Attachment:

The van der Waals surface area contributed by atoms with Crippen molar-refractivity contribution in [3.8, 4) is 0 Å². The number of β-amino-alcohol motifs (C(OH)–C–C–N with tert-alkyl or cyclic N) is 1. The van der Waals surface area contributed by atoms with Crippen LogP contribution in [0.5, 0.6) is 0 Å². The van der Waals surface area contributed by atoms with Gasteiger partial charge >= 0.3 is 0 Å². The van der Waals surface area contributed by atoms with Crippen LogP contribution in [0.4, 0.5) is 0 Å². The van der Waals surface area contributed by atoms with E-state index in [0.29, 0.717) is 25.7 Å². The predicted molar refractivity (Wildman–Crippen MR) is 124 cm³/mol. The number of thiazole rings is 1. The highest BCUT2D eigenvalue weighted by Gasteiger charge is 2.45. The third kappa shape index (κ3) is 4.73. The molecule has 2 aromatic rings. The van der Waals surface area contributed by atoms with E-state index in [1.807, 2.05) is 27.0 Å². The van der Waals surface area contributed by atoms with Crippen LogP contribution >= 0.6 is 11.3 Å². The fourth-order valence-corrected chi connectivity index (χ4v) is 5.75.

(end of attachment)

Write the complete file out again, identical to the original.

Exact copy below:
The van der Waals surface area contributed by atoms with Crippen molar-refractivity contribution in [3.8, 4) is 0 Å². The number of β-amino-alcohol motifs (C(OH)–C–C–N with tert-alkyl or cyclic N) is 1. The van der Waals surface area contributed by atoms with Crippen LogP contribution in [0.5, 0.6) is 0 Å². The van der Waals surface area contributed by atoms with Gasteiger partial charge >= 0.3 is 0 Å². The van der Waals surface area contributed by atoms with Crippen LogP contribution in [0.4, 0.5) is 0 Å². The van der Waals surface area contributed by atoms with E-state index in [0.29, 0.717) is 25.7 Å². The predicted molar refractivity (Wildman–Crippen MR) is 124 cm³/mol. The number of thiazole rings is 1. The highest BCUT2D eigenvalue weighted by Gasteiger charge is 2.45. The third kappa shape index (κ3) is 4.73. The molecule has 2 aromatic rings. The van der Waals surface area contributed by atoms with E-state index in [1.807, 2.05) is 27.0 Å². The van der Waals surface area contributed by atoms with Crippen LogP contribution >= 0.6 is 11.3 Å². The fourth-order valence-corrected chi connectivity index (χ4v) is 5.75.